When To Call a Doctor
Contact a doctor immediately if you have been diagnosed with
hepatitis B and develop severe
dehydration (caused by vomiting and an inability to
hold down fluids) or any of the following signs of rapidly developing liver
- Extreme irritability (greater than would be
expected in a person who is feeling ill).
- Impaired ability to think
or reason clearly.
- Extreme drowsiness.
- Swelling of the
arms, legs, hands, feet, abdomen, and/or face (edema).
bleeding from the nose, mouth, or rectum (including blood in the stool), or
under the skin.
- Yellowing of the skin and the whites of the eyes (jaundice).
If you witness a person with hepatitis B become
unconscious, call 911 or other emergency
Call to make an appointment if:
- You have any of the hepatitis B risk factors
listed in the What Increases Your Risk section of this topic, and you think you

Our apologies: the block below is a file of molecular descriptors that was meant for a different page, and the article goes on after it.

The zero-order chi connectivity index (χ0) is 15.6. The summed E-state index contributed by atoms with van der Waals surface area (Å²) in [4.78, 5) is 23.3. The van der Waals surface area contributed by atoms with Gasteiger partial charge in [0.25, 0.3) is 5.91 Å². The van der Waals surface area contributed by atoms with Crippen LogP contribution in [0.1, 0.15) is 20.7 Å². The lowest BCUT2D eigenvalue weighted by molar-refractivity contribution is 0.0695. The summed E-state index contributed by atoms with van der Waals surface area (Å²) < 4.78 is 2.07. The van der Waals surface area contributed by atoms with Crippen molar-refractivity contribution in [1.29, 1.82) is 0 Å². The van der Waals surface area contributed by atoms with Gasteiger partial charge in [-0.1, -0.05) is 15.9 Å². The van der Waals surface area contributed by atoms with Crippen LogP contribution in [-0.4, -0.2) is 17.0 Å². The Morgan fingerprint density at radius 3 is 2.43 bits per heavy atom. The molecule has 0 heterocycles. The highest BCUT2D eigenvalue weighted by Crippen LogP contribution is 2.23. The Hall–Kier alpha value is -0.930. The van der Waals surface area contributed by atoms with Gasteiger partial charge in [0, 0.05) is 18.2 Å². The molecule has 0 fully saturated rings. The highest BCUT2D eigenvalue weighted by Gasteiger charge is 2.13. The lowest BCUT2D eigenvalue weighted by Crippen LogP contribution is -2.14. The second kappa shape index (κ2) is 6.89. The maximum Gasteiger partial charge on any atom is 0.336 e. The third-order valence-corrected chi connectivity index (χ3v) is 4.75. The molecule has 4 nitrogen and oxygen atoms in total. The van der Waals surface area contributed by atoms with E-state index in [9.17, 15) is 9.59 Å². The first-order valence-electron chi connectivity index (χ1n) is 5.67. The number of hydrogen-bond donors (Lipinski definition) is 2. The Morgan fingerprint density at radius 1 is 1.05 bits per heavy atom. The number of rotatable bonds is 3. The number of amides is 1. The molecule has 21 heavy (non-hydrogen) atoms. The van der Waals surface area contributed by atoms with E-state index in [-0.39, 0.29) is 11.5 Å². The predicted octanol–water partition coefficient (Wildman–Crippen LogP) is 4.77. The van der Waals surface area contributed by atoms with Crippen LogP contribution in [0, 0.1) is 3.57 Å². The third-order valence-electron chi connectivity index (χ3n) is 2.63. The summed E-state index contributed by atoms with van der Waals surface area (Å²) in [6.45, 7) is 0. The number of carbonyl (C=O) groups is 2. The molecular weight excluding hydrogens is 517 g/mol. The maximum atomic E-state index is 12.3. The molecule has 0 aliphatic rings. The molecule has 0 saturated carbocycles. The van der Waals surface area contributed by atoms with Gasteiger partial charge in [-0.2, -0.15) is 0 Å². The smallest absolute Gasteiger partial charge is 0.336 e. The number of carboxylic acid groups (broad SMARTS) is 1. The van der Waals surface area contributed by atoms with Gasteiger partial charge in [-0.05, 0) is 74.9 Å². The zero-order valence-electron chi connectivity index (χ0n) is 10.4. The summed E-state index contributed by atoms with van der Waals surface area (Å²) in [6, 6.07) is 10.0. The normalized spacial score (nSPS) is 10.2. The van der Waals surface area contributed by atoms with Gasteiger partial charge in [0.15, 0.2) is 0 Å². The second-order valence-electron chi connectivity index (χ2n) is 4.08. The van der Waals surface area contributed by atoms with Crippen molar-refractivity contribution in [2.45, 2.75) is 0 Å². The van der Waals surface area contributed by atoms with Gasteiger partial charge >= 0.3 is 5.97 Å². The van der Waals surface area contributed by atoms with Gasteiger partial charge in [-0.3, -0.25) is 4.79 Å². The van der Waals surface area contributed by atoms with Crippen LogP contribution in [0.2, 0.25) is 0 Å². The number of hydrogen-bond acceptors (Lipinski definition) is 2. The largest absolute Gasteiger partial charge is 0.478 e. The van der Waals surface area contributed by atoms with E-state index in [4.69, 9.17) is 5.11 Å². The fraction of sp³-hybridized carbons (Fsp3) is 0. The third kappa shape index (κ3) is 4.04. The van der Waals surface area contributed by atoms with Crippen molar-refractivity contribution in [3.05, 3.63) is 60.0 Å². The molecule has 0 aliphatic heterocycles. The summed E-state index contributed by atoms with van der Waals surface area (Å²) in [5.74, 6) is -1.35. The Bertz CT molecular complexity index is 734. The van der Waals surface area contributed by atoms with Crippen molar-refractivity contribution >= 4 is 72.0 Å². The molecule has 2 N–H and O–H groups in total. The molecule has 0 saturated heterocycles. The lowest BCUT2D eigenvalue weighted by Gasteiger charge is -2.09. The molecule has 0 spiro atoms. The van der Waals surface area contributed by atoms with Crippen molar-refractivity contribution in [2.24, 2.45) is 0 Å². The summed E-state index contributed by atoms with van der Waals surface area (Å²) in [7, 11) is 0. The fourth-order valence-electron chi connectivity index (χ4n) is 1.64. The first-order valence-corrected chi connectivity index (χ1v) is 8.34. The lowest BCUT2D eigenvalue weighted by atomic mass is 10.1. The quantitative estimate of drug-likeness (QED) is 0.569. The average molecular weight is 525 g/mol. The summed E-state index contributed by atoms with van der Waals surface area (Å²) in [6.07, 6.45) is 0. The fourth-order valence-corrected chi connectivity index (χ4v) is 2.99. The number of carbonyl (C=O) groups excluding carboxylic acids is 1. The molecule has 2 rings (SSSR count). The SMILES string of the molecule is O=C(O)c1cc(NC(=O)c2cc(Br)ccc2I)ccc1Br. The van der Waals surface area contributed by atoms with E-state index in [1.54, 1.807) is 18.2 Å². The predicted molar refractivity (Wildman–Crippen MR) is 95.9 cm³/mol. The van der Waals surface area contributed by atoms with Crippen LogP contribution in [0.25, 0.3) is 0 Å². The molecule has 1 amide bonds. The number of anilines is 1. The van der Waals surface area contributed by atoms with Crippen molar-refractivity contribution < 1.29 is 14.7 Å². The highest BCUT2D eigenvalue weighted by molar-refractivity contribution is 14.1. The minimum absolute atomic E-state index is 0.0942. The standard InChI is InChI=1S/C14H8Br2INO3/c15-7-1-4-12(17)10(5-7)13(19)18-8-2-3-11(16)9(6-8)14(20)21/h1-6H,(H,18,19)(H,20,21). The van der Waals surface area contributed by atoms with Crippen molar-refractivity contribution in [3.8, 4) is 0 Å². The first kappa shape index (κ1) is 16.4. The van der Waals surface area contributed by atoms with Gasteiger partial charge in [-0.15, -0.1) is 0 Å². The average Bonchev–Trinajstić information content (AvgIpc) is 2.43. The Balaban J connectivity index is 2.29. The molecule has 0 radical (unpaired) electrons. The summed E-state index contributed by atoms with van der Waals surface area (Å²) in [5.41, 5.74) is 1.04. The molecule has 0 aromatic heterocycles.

need to be tested for hepatitis B virus (HBV) infection or receive the
hepatitis B vaccine.
- You have any symptoms of hepatitis B (see
the Symptoms section of this topic).
- Someone in your household has
been diagnosed with hepatitis B.
- Your sex partner has been
diagnosed with hepatitis B.
- You have been bitten by or exposed to
the blood or body fluids (such as
semen or vaginal fluids, including menstrual blood) of
someone who has hepatitis B.
Watchful waiting is a period of time during
which you and your doctor observe your symptoms or
condition without using medical treatment. Because of the need to prevent the
spread of hepatitis B, watchful waiting is not recommended if you have symptoms
of hepatitis B or if you think you have come in contact with the hepatitis B
virus (HBV). Because all forms of
viral hepatitis have similar symptoms, it is important
to see a doctor for a blood test when symptoms arise, so
that he or she can rule out other forms of the illness. A
doctor also can advise you about how to prevent the spread
of the virus.
Who To See
Hepatitis B virus (HBV) infection usually can be
The following specialists may work with your doctor to
To prepare for your appointment, see the topic Making the Most of Your Appointment.